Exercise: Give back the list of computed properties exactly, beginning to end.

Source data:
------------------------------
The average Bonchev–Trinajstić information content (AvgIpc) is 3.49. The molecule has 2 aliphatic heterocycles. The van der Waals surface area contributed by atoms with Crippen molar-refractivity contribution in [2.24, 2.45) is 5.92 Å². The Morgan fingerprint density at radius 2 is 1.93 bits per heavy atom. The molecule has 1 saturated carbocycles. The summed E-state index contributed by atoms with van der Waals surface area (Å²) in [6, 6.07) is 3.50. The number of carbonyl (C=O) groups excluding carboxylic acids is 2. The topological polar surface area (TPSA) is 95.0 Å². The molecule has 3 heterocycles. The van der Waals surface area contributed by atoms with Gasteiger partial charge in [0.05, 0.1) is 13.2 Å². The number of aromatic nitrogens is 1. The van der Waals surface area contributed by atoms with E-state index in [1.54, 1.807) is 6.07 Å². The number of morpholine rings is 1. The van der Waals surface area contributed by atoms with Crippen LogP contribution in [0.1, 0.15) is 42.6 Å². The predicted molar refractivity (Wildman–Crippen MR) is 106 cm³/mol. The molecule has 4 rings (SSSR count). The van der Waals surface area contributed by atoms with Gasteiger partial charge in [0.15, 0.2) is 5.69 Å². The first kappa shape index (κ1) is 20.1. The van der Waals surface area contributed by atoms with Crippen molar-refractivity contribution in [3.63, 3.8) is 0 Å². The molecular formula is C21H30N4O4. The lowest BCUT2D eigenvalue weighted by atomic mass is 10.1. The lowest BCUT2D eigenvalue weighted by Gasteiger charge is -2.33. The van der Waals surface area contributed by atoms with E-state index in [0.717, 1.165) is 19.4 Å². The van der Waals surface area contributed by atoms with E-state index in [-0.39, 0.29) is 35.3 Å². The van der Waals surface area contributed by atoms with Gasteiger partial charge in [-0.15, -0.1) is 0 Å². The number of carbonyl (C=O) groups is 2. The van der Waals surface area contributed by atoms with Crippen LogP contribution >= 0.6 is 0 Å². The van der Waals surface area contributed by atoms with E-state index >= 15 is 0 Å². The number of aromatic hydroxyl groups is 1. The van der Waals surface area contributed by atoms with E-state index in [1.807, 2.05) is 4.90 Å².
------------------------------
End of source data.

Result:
The average Bonchev–Trinajstić information content (AvgIpc) is 3.49. The molecule has 2 aliphatic heterocycles. The van der Waals surface area contributed by atoms with Crippen molar-refractivity contribution in [2.24, 2.45) is 5.92 Å². The Morgan fingerprint density at radius 2 is 1.93 bits per heavy atom. The molecule has 1 saturated carbocycles. The summed E-state index contributed by atoms with van der Waals surface area (Å²) in [6, 6.07) is 3.50. The number of carbonyl (C=O) groups excluding carboxylic acids is 2. The topological polar surface area (TPSA) is 95.0 Å². The molecule has 3 heterocycles. The van der Waals surface area contributed by atoms with Gasteiger partial charge in [0.05, 0.1) is 13.2 Å². The number of aromatic nitrogens is 1. The van der Waals surface area contributed by atoms with E-state index in [1.54, 1.807) is 6.07 Å². The number of morpholine rings is 1. The van der Waals surface area contributed by atoms with Crippen LogP contribution in [0.1, 0.15) is 42.6 Å². The predicted molar refractivity (Wildman–Crippen MR) is 106 cm³/mol. The molecule has 4 rings (SSSR count). The van der Waals surface area contributed by atoms with Gasteiger partial charge in [0.15, 0.2) is 5.69 Å². The first kappa shape index (κ1) is 20.1. The van der Waals surface area contributed by atoms with Crippen molar-refractivity contribution in [3.63, 3.8) is 0 Å². The molecular formula is C21H30N4O4. The lowest BCUT2D eigenvalue weighted by atomic mass is 10.1. The lowest BCUT2D eigenvalue weighted by Gasteiger charge is -2.33. The van der Waals surface area contributed by atoms with E-state index in [0.717, 1.165) is 19.4 Å². The van der Waals surface area contributed by atoms with E-state index in [-0.39, 0.29) is 35.3 Å². The van der Waals surface area contributed by atoms with Gasteiger partial charge in [-0.15, -0.1) is 0 Å². The number of carbonyl (C=O) groups is 2. The van der Waals surface area contributed by atoms with Crippen LogP contribution >= 0.6 is 0 Å². The van der Waals surface area contributed by atoms with E-state index >= 15 is 0 Å². The number of aromatic hydroxyl groups is 1. The van der Waals surface area contributed by atoms with E-state index in [1.807, 2.05) is 4.90 Å².